[Tagging] [Talk-us] Bar vs Pub vs Restaurant in the US?

Warin 61sundowner at gmail.com
Fri Sep 30 00:35:26 UTC 2016


On 30-Sep-16 08:18 AM, Bill Ricker wrote:
> On Thu, Sep 29, 2016 at 1:59 PM, Kevin Kenny
> <kevin.b.kenny+osm at gmail.com> wrote:
>> What procedure do you recommend for those of us who don't have expatriate
>> Britons on call?
> Officially we should read the OSM wiki.
>
> ( We can also watch BBC America and/or cultivate expat Brit friends. :-)

Oxford Dictionary (or Cambridge Dictionary) could be other references.


>
>> We Americans are, as you are well aware, entirely ignorant
>> of cultures other than our own. (And would the thing be called by the same
>> word in Glasgow or Cardiff as it would in London?)
> Yeah, there's a reason the language is called English not British :-)
> There's even strong dialect in England even before you get to Scots.
> But they have a received standard that we can pretend is understood
> throughout the English speaking world.

I would change "There's even strong dialect in England"to 'There are many dialects in England'!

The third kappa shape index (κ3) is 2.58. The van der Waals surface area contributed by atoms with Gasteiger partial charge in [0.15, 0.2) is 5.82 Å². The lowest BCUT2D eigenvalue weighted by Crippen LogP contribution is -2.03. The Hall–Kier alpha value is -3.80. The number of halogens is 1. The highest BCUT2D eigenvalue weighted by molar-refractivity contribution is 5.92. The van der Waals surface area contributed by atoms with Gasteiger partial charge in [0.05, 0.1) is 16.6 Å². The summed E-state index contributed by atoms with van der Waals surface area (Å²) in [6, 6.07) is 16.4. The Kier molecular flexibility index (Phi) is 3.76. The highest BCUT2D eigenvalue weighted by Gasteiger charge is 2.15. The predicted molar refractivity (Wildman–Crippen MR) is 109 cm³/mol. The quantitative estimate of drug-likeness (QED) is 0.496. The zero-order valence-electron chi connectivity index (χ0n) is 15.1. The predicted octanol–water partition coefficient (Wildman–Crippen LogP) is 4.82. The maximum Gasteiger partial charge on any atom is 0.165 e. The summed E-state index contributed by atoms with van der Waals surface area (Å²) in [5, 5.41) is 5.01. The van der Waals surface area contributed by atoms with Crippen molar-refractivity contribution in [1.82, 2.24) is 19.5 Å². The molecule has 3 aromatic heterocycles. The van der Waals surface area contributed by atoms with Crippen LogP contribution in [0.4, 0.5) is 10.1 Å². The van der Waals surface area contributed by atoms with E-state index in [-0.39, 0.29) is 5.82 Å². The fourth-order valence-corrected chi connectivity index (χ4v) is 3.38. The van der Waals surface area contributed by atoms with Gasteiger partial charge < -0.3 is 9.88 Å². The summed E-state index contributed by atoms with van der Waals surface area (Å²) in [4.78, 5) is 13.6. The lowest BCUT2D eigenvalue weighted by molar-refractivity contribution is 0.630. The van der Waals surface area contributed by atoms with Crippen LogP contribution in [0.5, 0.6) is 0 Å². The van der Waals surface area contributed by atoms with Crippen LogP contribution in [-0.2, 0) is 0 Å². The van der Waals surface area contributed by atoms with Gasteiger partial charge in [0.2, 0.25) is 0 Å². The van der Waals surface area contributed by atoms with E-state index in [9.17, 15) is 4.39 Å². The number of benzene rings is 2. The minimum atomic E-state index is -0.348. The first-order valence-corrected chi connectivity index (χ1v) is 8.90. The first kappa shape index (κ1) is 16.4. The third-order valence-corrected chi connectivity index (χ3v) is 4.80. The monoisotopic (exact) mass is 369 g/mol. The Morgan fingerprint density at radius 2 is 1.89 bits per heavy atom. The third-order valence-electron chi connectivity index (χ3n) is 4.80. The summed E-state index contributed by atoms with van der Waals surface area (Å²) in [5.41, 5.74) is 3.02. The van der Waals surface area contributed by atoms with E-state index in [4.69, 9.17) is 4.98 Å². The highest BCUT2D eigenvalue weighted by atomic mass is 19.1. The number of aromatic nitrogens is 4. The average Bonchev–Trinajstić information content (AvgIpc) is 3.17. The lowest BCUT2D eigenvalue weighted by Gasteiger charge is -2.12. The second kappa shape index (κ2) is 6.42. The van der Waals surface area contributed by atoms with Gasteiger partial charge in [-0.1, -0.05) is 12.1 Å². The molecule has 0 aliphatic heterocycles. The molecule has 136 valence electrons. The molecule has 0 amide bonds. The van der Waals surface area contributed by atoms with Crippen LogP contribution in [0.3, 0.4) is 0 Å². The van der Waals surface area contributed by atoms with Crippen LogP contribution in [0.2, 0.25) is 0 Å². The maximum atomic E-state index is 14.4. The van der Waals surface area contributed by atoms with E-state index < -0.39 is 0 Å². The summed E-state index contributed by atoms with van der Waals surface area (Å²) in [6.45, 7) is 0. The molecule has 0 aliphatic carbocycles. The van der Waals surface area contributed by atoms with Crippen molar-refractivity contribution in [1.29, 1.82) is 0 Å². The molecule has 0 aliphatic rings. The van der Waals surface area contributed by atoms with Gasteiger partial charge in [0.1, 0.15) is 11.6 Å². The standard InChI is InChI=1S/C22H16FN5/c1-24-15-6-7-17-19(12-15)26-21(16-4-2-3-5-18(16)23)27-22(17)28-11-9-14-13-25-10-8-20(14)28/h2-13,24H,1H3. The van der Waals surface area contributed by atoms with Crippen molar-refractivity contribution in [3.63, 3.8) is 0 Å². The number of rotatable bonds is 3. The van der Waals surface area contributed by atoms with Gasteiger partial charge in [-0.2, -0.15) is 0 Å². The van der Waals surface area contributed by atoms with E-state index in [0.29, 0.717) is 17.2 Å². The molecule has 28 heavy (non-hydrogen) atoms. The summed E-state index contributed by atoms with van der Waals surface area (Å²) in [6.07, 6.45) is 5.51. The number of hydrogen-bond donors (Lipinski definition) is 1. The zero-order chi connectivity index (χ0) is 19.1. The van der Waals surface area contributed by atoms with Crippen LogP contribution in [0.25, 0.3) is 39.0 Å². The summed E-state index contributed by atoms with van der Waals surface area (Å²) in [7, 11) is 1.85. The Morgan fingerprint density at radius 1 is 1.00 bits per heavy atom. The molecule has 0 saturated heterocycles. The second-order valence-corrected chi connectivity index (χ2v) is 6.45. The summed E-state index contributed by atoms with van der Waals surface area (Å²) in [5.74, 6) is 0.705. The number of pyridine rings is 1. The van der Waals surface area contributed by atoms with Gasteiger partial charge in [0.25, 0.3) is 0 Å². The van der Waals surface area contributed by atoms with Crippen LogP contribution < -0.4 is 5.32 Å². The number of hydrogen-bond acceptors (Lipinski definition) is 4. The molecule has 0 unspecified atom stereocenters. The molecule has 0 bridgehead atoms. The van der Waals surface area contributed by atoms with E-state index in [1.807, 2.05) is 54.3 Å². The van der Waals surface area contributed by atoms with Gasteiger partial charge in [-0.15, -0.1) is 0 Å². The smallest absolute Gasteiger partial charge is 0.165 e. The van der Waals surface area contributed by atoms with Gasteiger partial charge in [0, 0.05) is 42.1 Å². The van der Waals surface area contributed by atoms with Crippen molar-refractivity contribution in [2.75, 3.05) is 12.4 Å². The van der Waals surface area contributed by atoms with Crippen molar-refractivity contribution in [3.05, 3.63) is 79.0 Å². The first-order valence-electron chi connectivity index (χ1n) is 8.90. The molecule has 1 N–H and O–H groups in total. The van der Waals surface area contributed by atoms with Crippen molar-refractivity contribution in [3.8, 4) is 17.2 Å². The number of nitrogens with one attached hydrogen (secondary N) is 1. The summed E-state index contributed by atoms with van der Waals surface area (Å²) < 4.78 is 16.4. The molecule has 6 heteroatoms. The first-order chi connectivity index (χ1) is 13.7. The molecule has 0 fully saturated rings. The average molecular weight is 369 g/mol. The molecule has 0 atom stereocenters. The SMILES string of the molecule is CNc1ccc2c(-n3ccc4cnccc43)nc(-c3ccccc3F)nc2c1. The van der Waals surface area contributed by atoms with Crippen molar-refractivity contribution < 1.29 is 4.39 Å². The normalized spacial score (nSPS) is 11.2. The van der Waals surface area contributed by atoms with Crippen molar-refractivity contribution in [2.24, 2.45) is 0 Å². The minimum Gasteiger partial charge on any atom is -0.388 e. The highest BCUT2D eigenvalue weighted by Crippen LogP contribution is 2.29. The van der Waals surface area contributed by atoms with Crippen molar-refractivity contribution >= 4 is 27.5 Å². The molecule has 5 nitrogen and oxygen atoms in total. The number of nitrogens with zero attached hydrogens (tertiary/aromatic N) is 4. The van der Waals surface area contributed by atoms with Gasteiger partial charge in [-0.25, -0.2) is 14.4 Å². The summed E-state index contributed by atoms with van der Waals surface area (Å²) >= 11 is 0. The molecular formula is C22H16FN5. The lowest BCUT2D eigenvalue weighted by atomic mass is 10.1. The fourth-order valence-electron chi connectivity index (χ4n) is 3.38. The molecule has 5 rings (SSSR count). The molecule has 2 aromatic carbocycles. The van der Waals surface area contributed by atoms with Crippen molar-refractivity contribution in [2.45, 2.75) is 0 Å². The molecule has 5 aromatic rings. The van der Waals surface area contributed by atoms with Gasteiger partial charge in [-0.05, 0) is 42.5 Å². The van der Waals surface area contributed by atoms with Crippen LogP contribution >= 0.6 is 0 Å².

There was a BBC TV program called 'The Story Of English' (7 parts). With a follow up book ISBN 0-563-20247-5

http://www.bbc.co.uk/programmes/p008drr6

https://www.youtube.com/watch?v=7FtSUPAM-uA

The TV program has subtitles .. at least the version I saw had ...
while the language spoken might be a form of English some need the subtitles, or at least a rewind for a repeat!
The book maybe available in your local library?


>
>
>> To misquote Shaw (who, as an Irishman, could presumably take a neutral point
>> of view [yeah, right!]), the US and the UK are two nations divided by their
>> common language.
> Or even better, misquoting Churchill misquoting Shaw to us in the provinces !
>
>> "The Queen's English? Of course I can speak the Queens English. I was born
>> in Queens."
> That's a lovely contrast of quotes ! :-)
>
>
John Witherspoon on American English

"I have heard in this country, in the Senate, at the bar, and from the pulpit, and see daily in dissertations from the press,
errors in grammar, improprieties and vulgarisms which hardly any person of the same class in point of rank and literature would have fallen into in Great Britain."

Thomas Jefferson -
"There are so many differences between us and England, of soil, climate, culture, productions, laws, religion and government,
that we must be left far behind the march of circumstances, were we to hold ourselves rigorously to their standard...
Judicious neology can alone give strength and copiousness to language, and enable it to be the vehicle of new ideas."




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